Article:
The Fine Bros. and the Changing Landscape of Trademarks
The Fine Bros run a very popular YouTube channel built around the the “React” genre on YouTube (like this Elders React to Netflix video). The basic premise is that they show somebody something (i.e. showing a grandmother the Deadpool trailer) and film their reaction. It has become very popular and is copied all over the internet. Well, last week the Fine Bros announced that they had trademarked the word “React” and that you could license it from them to create your own “React” videos as a part of a program they called “React World”. In their mind, it was the natural progression of YouTube and created a way to monetize people using their idea. However, the YouTube community did not see it that way. Here are a couple of samples:
Since announcing their plans for “React World” they have lost almost a million subscribers, been blasted by other creators, and ended up having to pull their plans for “React World”. The Fine Bros attempted to calm people by explaining that they weren’t trying to get a lock on the format of “React” videos, but merely trying to create a path for people to create similar content. Here’s their comment:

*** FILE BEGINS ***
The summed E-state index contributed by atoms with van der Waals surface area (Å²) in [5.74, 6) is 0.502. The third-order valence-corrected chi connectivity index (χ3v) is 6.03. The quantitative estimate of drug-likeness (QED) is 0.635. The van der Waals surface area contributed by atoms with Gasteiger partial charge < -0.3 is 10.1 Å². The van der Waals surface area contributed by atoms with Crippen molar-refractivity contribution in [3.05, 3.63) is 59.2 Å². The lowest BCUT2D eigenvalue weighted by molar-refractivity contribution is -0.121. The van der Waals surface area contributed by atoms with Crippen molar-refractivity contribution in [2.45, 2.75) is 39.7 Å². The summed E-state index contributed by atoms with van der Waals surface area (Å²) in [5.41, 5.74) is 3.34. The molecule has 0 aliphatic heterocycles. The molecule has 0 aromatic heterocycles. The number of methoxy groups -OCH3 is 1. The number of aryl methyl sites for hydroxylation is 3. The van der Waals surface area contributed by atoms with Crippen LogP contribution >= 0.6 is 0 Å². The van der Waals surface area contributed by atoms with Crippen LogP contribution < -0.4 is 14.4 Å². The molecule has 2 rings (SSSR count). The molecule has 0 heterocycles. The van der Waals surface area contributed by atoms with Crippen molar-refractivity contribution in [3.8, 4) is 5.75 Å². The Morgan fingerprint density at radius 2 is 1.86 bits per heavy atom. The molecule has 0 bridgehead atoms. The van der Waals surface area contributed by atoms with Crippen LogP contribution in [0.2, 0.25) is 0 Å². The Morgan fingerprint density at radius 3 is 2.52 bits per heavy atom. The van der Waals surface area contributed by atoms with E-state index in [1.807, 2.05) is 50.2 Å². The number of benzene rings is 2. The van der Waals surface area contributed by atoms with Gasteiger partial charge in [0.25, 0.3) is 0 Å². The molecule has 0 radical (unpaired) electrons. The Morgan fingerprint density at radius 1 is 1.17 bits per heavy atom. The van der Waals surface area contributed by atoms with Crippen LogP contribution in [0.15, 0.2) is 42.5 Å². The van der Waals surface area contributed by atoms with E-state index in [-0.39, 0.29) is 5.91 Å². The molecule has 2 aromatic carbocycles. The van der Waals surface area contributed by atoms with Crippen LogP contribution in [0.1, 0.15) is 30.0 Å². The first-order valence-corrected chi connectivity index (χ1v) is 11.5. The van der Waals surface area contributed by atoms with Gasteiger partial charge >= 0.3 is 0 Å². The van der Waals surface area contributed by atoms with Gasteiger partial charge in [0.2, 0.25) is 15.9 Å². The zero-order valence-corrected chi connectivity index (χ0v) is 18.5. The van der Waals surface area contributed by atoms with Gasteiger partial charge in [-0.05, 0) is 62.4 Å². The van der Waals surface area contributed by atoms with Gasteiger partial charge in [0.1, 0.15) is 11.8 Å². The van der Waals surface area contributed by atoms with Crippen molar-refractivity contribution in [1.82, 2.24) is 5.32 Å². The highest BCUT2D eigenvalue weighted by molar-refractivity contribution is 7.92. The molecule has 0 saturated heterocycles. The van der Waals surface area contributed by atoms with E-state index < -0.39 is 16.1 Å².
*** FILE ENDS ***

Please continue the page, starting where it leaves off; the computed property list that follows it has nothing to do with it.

“React World allows you to license some of FBE’s most popular series (the specific elements and structure of each show), and use the trademarks. With that comes a suite of support that you can read about at the website.
“We do not hold a copyright on reaction videos overall. No one can. React World is about licensing FBE’s show formats, not just for shows like Kids React, but also others like “Do They Know It?,” “Lyric Breakdown,” and more. We’re ready to change the face of entertainment and community – and do it with all of you”
So why then are people freaking out? Well in simple terms, they got the law involved. Its like getting into a sports car on a straight bit of road, and your buddy calling the cops to watch you drive. Instead of creating a community where people worked together, they created a system that you legally have to go through.
YouTube has always been a place with greater freedom, and fewer rules that traditional media. Personally, I think the Fine Bros had the best of intentions, but the door that they opened has consequences. While they may have used this to create mentorship and greater community, whose to say the next person with a trademark won’t use it to stifle creativity in the name of protection. YouTube is an open space, where there is amazing creativity. Yeah, there are going to be people who abuse it, steal content, and plagiarize work — but opening the door to making YouTube more corporate isn’t the answer.